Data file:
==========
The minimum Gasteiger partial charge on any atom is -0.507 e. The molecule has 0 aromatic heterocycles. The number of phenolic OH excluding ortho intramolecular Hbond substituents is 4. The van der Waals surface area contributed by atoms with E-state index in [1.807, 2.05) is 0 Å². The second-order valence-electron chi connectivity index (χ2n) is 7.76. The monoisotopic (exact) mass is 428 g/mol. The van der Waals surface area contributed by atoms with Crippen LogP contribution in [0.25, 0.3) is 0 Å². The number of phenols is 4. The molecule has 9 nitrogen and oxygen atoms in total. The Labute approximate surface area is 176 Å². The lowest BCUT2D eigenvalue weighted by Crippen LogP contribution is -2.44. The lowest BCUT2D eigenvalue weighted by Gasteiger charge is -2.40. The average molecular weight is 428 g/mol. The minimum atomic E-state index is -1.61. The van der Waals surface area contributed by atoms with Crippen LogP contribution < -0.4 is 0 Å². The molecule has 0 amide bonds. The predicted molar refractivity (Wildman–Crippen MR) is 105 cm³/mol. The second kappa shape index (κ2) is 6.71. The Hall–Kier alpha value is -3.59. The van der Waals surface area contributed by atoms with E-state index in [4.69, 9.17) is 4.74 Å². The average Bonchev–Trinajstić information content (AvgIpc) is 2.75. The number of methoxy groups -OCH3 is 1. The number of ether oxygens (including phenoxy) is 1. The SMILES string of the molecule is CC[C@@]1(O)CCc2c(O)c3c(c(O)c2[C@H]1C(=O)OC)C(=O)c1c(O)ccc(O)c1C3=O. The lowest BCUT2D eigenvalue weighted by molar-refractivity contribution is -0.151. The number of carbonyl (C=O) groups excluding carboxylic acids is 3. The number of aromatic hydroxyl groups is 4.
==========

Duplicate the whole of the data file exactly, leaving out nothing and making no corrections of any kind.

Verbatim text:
The minimum Gasteiger partial charge on any atom is -0.507 e. The molecule has 0 aromatic heterocycles. The number of phenolic OH excluding ortho intramolecular Hbond substituents is 4. The van der Waals surface area contributed by atoms with E-state index in [1.807, 2.05) is 0 Å². The second-order valence-electron chi connectivity index (χ2n) is 7.76. The monoisotopic (exact) mass is 428 g/mol. The van der Waals surface area contributed by atoms with Crippen LogP contribution in [0.25, 0.3) is 0 Å². The number of phenols is 4. The molecule has 9 nitrogen and oxygen atoms in total. The Labute approximate surface area is 176 Å². The lowest BCUT2D eigenvalue weighted by Crippen LogP contribution is -2.44. The lowest BCUT2D eigenvalue weighted by Gasteiger charge is -2.40. The average molecular weight is 428 g/mol. The minimum atomic E-state index is -1.61. The van der Waals surface area contributed by atoms with Crippen LogP contribution < -0.4 is 0 Å². The molecule has 0 amide bonds. The predicted molar refractivity (Wildman–Crippen MR) is 105 cm³/mol. The second kappa shape index (κ2) is 6.71. The Hall–Kier alpha value is -3.59. The van der Waals surface area contributed by atoms with E-state index in [4.69, 9.17) is 4.74 Å². The average Bonchev–Trinajstić information content (AvgIpc) is 2.75. The number of methoxy groups -OCH3 is 1. The number of ether oxygens (including phenoxy) is 1. The SMILES string of the molecule is CC[C@@]1(O)CCc2c(O)c3c(c(O)c2[C@H]1C(=O)OC)C(=O)c1c(O)ccc(O)c1C3=O. The lowest BCUT2D eigenvalue weighted by molar-refractivity contribution is -0.151. The number of carbonyl (C=O) groups excluding carboxylic acids is 3. The number of aromatic hydroxyl groups is 4.